This week's book giveaway is in the OCAJP 8 forum. We're giving away four copies of OCA Java SE 8 Programmer I Study Guide and have Edward Finegan & Robert Liguori on-line! See this thread for details.
All the documentation I see for weblogic6.1 states that WebLogic 6.1 does not support clustering. I was wondering is there a way to get round this, in case of failover. If I have two weblogic servers as part of the cluster, I guess I would use one and the other would be as backup. Then I would create a queue on both to accept messages. If the main server went down, then the second server would take over. The connectionFactory would have the same name on both the servers, although they are in reality separate connectionFactories. I would use the session though as I dont think you can pass sessionm the way you can in servlet session. Can someone tell me if I am on the right track, or have they already solved this problem if so how. Thanks for any help Tony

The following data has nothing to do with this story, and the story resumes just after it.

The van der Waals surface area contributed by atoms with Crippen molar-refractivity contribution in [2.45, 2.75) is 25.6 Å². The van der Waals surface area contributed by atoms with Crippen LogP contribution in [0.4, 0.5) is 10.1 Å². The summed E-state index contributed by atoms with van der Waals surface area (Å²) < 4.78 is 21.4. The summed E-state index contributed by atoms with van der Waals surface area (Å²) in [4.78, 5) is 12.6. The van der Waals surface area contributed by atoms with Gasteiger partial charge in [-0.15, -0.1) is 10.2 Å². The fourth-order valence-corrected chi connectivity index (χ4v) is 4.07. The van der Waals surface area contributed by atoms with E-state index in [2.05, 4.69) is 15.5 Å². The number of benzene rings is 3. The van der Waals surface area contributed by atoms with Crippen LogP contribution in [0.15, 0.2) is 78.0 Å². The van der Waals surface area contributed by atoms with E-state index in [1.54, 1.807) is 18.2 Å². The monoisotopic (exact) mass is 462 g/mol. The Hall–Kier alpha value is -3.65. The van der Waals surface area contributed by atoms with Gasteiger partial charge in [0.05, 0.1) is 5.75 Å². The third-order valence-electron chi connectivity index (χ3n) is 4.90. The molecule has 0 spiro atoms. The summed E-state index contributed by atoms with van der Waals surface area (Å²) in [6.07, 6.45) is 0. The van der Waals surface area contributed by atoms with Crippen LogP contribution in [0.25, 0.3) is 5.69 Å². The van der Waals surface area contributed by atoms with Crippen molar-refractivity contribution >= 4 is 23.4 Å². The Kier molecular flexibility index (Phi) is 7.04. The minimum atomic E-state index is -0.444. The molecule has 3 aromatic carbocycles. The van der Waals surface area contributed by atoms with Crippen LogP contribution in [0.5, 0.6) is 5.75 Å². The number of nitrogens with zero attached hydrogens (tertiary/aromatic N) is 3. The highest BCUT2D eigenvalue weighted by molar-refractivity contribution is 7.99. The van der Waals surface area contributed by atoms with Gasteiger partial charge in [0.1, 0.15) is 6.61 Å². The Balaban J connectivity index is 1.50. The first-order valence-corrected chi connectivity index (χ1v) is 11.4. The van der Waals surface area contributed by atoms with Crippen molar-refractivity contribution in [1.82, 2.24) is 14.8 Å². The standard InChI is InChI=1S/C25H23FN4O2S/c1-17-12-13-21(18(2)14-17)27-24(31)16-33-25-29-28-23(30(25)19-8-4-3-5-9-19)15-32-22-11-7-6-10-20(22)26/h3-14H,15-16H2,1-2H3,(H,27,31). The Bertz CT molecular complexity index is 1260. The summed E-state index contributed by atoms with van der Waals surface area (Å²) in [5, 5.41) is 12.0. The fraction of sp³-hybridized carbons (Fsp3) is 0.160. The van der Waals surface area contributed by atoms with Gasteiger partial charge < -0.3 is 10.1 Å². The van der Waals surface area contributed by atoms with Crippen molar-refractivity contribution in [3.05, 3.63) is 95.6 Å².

WebLogic 6.1 does not support JMS Clustering at all. So you will not be able to do things like automatic fail-over. I am sure you could hack something together but we all know how hacks go... WebLogic 6.1 supports distributed destinations. Which basically means you pin the actual JMS destination to a server in the cluster in the rest point to it. This allows you to do things like deploying cluster-wide MDBs and such. It gives location transparency for the destination, meaning clients don't need to know on which server the destination is actually located. This of course means that if the server with the destination fails then you are in trouble. In WLS 7.0 you can configure fail-over destinations but as of yet, the fail-over is a manual process. In a future release automatic fail-over for JMS has been promised. Doesn't do us much good right now does it? Traditionally, JMS has always been the weakest link in WebLogic's clustering technology. If you really need robust messaging you could always use a third-party MOM, like Sonic MQ, which supports JMS Clustering. I find that most projects don't need that type of reliability though. The problem with your suggestion is that there is no way to ensure that messages are not lost. If the provider goes down then any of the messages stored are not going to be migrated to the new provider. [ December 01, 2002: Message edited by: Chris Mathews ]